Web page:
“A very broad cross section is necessary for our Board of Governors,” NWSA President Duane MacEntee said. “When you think about the needs of our industry for qualified workers to do their jobs, this broad-based industry body will steer NWSA to meet the needs for future workforce development.”
The certification tests are developed through a task force, which is even broader than the Board of Governors in many respects. It is a painstaking process. The task force for the development of the Telecommunications Tower Foreman credential currently underway consists of 30 to 40 subject matter experts (SMEs) that meet every six to seven weeks in Dallas. These SMEs define the specifications are the ones that do the work, do the training or have received training. The process takes 18 months on the average.
“This is the first time this industry has put a stake in the ground and said it wants an independent certification that is portable and nationally recognized for whatever level of workforce that is needed,” MacEntee said. “We want to be disciplined and deliberate. It is a fast-paced industry that we are a part of and we have to get it right.”
The tests that are given to the tower climbers must be developed in an independent manner and NWSA will itself go through an independent accreditation process with ANSI in the next 18 months.
“We support the efforts people getting proper training and employers that pursue valid training pathways, such as TIRAP for example, but we have to remain at somewhat of an arms-length from those groups so that we are unbiased and independent,” MacEntee said. “It maintains the integrity of the certification, which must be developed in the way that there is no favor given to any certain pathway of training.”
NWSA seeks to set a universal standard for competence in an industry where there is a certificate for everything and many of them are from sources that have a vested interest in having people holding those certificates.
“We are totally independent. We don’t do any training or endorse any certain training path,” MacEntee said. “We take what the industry tells us are the specifications for that qualification and we design a statistically valid testing instrument that allows us to produce an independent certification examination process.”
The initiative to have certified climbers was not mandated by government. It is a grassroots effort. As a matter of course, a big goal of NWSA’s is to have the carriers require tower contractors to use certified climbers when completing work on their antennas and other equipment. MacEntee hopes that carrier contracts in 2019 will require tower service companies to use NWSA-certified climbers.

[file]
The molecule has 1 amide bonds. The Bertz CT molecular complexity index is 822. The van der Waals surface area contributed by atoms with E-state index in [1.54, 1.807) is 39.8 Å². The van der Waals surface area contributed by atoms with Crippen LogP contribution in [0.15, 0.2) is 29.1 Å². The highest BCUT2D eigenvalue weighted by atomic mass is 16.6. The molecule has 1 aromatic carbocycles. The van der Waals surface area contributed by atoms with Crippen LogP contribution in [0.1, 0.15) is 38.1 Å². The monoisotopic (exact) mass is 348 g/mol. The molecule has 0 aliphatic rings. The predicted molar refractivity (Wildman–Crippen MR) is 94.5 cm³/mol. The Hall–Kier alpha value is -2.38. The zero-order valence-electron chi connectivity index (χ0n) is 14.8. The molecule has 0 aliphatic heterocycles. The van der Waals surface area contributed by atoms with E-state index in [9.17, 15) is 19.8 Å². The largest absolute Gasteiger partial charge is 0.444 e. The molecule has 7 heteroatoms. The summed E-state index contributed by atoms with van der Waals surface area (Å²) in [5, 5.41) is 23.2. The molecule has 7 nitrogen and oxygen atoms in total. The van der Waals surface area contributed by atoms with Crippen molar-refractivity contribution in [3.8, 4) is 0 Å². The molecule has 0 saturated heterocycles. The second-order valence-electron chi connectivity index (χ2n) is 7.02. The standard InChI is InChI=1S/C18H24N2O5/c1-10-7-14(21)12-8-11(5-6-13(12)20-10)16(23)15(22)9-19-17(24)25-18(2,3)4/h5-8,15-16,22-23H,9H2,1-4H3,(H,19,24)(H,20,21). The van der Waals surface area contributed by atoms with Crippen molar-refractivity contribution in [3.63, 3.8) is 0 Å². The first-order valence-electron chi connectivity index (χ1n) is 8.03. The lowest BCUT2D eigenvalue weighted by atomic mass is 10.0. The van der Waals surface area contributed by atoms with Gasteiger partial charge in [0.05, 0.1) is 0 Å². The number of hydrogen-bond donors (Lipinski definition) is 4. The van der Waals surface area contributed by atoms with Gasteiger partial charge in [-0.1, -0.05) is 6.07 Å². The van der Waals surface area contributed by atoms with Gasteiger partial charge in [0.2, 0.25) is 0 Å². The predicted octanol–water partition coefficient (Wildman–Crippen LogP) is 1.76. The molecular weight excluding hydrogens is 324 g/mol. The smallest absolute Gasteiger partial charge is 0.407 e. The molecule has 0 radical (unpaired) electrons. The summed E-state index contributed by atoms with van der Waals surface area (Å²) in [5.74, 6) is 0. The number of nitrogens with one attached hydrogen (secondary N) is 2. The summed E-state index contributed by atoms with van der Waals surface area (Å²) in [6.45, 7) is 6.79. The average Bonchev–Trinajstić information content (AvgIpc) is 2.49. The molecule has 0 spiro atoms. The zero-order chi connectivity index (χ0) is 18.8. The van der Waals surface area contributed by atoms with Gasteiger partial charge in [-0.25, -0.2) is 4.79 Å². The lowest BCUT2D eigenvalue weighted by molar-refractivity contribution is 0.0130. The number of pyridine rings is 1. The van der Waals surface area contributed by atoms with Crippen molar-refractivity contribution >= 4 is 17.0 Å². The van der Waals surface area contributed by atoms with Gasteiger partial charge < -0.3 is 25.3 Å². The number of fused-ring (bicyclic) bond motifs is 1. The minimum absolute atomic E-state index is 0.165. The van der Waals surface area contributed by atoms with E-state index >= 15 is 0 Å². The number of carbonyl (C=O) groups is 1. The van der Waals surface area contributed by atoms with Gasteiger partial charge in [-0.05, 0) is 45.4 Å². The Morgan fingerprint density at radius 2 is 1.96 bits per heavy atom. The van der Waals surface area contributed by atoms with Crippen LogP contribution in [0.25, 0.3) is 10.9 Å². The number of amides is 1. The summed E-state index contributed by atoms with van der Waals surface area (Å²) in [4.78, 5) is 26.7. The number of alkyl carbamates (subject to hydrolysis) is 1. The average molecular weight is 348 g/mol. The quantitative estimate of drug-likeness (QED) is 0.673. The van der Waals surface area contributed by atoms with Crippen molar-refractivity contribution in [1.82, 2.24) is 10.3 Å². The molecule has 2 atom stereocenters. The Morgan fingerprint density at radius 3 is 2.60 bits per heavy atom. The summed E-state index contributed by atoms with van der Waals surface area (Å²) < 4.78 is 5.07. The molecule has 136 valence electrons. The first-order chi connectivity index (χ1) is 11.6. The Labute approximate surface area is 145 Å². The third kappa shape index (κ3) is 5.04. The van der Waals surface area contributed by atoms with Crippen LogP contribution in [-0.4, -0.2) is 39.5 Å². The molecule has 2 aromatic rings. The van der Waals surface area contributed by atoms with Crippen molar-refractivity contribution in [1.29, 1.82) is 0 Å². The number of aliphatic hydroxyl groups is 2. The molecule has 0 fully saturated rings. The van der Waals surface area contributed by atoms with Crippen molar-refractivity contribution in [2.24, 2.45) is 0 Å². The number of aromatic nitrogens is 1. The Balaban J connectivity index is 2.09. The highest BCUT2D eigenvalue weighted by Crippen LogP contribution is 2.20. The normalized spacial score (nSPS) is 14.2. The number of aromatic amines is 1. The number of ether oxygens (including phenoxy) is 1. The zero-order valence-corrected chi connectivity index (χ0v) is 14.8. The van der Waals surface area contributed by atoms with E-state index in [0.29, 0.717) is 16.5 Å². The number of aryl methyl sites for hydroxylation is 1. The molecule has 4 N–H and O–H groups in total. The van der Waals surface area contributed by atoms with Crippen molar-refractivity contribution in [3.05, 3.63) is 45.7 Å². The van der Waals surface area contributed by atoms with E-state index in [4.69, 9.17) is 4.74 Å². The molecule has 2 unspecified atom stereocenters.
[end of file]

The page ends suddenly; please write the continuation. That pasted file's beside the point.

J. Sharpe Smith
J. Sharpe Smith joined AGL in 2007 as contributing editor to the magazine and as editor of eDigest email newsletter. He has 27 years of experience writing about industrial communications, paging, cellular, small cells, DAS and towers. Previously, he worked for the Enterprise Wireless Alliance as editor of the Enterprise Wireless Magazine. Before that, he edited the Wireless Journal for CTIA and he began his wireless journalism career with Phillips Publishing, now Access Intelligence. Sharpe Smith may be contacted at: email@example.com.
March 7, 2017
Unmanned aerial systems (UAS) or “drones” face challenges from regulators and the need to educate the tower industry, which is unfamiliar with use cases, but within five years the technology should take off, according to a panel at NATE UNITE 2017, held last week in Fort Worth, Texas.
During the panel, “Unmanned Aerial Systems: The Next Frontier,” Gretchen West of the Commercial Drone Alliance said UAS has been slowed in the tower industry by the Trump Administration’s government-wide regulatory reform initiative. The FAA’s Small Unmanned Aircraft Rule (Part 107) needs modifications to allow growth for the drone industry, she noted.
“We are in a stumbling block position with the FAA and other government agencies,” West said. “At the end of the day, the drone industry is not going to stop because the FAA is stuck. That is going to force the federal government to act, because otherwise they are going to lose complete control over this industry.”
While a big improvement on previous rules, Part 107 still needs to be improved to unleash the potential of UAS, according to Greg Emerick of Sentera.
“The confidence to know that there is a legal and safe way to operate a drone is going to be a huge driver, he said. “Part 107 has helped with this but there are still areas that need clarification from a regulatory standpoint. Can an unmanned aerial vehicle (UAV) operate over people who have given their consent? How close can they be to the UAV?” Current rules call for operation of UAVs on a visual line-of-sight basis only, which the tower industry finds too restrictive, he added.
The potential of UAS for carriers, tower companies and tower service companies, has yet to be understood by many companies, Emerick said. Sentera has provided companies with complete visual inspections of towers to confirm in the inventory of equipment, as well as the capture of thermal imagery and RF coverage data.
“Using the UAVs, data is collected, managed and analyzed,” Emerick said. “We have gone through the process and now they are evaluating the value of it and how it fits in with their processes.”
While every company is different, UAS will bring value in some way. It might be by simply reducing the number of climbs performed by using the drone to ensure the tower is safe to climb.
“Some might approach the use of drones from an engineering standpoint and do 3D modeling. The pictures taken by a drone can also be used to ensure regulatory compliance and establishing an inventory of space on the tower to market,” Emerick said. “Everyone is waiting to be told exactly what UAVs will do for them and how it will make money for them. We are just getting to that point now.”
Robert McCoy of Crown Castle said the driving force behind drone use at his company is the increased safety that it provides through reducing tower climbs, as well as providing new services to the carriers.